President and CEO of North American Palladium Ltd., Jim Gallagher is a professional mining engineer with more than 34 years of experience in the mining industry. We sat down with him to ask him a few questions about his education, his career and everything in between.
How did you get started in the mining business?
To be honest, I had a very narrow view of the opportunities the mining industry offered. I worked for a year at Inco after graduating and entered the geology program at Laurentian. I thought I would be a career geologist working at a mine.
How did you come to choose your educational path?
We had geology courses at Chelmsford High School, which I quite liked and did well in. At the time, I thought this was the best way for a technical person to get into the mining industry. After my second year at Laurentian, and a number of courses that overlapped with the mining engineering program, I made the switch and have never regretted it.
Are there any standout moments you’d like to share from your time at Laurentian?
The day in the science library that I brought a cough drop over to this pretty science student who had been catching my eye and made a joke about her coughing interrupting my studying! We now have four incredible young men as a result of that initial gesture and celebrated 33 years of marriage this July.
My wife, Sofia Eliev (Gallagher), graduated with honours in biochemistry in 1982, and from teachers’ college, also at Laurentian, in 1983. The other key memory of Laurentian was the easy and regular access to various mines and plants in the Sudbury region, an advantage that Laurentian still has over any other mining school.
When have you been the most satisfied with your career?
I have been quite satisfied through most of my career because of a huge variety of experiences. I have been, at a young age, a frontline supervisor for underground mining crews, something I still consider one of the most challenging positions I have ever had. I have had purely technical roles, been involved with research and development, major construction projects, full mine management, and I have had a chance to travel the world. There are not a lot of careers that offer the same variety.
What do you think is one of the most misunderstood/ misrepresented aspects of working in mining?
The general public perception is that mining is a dangerous place to work. The mining industry is held to a different standard and that is okay. I would not want it any other way. The focus and practices in mining, relative to safety and risk mitigation, are second to no other industry, but there is still a lot of work to be done to get to zero harm.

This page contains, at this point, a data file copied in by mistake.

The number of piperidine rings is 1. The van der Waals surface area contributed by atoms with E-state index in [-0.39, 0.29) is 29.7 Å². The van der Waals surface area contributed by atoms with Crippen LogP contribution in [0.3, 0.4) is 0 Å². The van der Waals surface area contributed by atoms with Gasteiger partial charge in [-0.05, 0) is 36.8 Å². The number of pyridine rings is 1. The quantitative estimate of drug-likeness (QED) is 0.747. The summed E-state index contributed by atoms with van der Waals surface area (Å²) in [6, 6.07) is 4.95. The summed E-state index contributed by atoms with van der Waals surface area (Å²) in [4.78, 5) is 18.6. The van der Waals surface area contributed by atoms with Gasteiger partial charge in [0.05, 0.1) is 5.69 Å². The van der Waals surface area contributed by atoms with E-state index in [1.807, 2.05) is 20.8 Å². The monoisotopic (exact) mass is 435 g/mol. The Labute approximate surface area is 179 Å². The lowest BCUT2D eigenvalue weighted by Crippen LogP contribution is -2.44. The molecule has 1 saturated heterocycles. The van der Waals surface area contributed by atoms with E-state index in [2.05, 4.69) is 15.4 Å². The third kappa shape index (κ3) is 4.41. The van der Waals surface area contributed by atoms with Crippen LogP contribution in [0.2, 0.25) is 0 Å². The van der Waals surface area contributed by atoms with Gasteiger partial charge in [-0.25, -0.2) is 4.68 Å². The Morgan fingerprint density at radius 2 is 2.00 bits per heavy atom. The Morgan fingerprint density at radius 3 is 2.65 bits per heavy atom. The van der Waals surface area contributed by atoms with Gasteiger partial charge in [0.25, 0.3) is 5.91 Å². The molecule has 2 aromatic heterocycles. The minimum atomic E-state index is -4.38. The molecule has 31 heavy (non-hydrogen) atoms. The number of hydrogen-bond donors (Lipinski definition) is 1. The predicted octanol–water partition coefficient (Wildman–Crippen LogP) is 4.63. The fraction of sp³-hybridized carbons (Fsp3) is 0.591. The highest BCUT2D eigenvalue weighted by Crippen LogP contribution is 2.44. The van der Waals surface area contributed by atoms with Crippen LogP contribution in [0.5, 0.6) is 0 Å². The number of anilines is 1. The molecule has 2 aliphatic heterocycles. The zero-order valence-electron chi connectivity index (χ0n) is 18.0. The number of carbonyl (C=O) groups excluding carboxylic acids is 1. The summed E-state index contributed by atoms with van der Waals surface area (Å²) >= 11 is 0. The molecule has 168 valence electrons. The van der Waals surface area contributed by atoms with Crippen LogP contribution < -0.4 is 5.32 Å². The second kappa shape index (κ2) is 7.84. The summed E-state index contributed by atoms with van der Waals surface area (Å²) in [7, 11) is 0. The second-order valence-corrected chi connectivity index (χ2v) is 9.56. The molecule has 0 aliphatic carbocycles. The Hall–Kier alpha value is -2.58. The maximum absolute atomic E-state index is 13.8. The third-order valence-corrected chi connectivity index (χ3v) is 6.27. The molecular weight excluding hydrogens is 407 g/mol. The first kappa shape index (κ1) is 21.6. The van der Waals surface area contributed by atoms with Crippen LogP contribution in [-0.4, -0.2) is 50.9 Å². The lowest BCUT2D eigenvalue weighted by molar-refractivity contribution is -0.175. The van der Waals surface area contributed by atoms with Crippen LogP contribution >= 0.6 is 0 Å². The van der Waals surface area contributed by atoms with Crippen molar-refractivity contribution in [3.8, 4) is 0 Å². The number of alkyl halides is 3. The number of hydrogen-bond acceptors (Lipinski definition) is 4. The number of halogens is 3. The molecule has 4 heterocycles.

Who is/was your role model/mentor?
I don’t identify with any one individual, but have had the benefit of working for and with a number of great people. As you evolve as an individual and leader, it is important to be able to recognize what makes certain people successful at what they do even though they may have very different personalities.
What advice would you give someone who wants to be an executive within a large company one day?
Manage your own career even if you are working for a large company. Don’t be afraid to step into somebody’s office and say you’d like to try something new. Take some risks with career moves—staying with one company for life is no longer the norm. Lastly, work hard.
What has been one of your proudest achievements?
One of my last roles before I left Falconbridge was to lead a team and establish the vision and operation strategy for the new Nickel Rim mine. That included global best practices and we did things a bit differently from the standard Falconbridge way. Through the sustained effort of a lot of people since that time, Nickel Rim has become a world-class operation. I’m also particularly proud of building one of the largest underground mining capabilities in the Canadian consulting business during my eight years at Hatch.
What is your vision of mining 25 years from now?
Mining is a highly variable business. Each orebody is very different and has a unique size, shape, rock strength and access challenges, to name just a few. This is why the fully-automated mine, which was much talked about 25 years ago, has been difficult to realize.
Automation will continue to be adopted in mining, but the revolution will come from managing the business better through real-time information and data collection, leading to real-time scheduling and direction of human and equipment resources. The days of lining up a worker at the wickets in the morning and finding out what he accomplished at the end of the shift when he hands in his worksheet are coming to an end.
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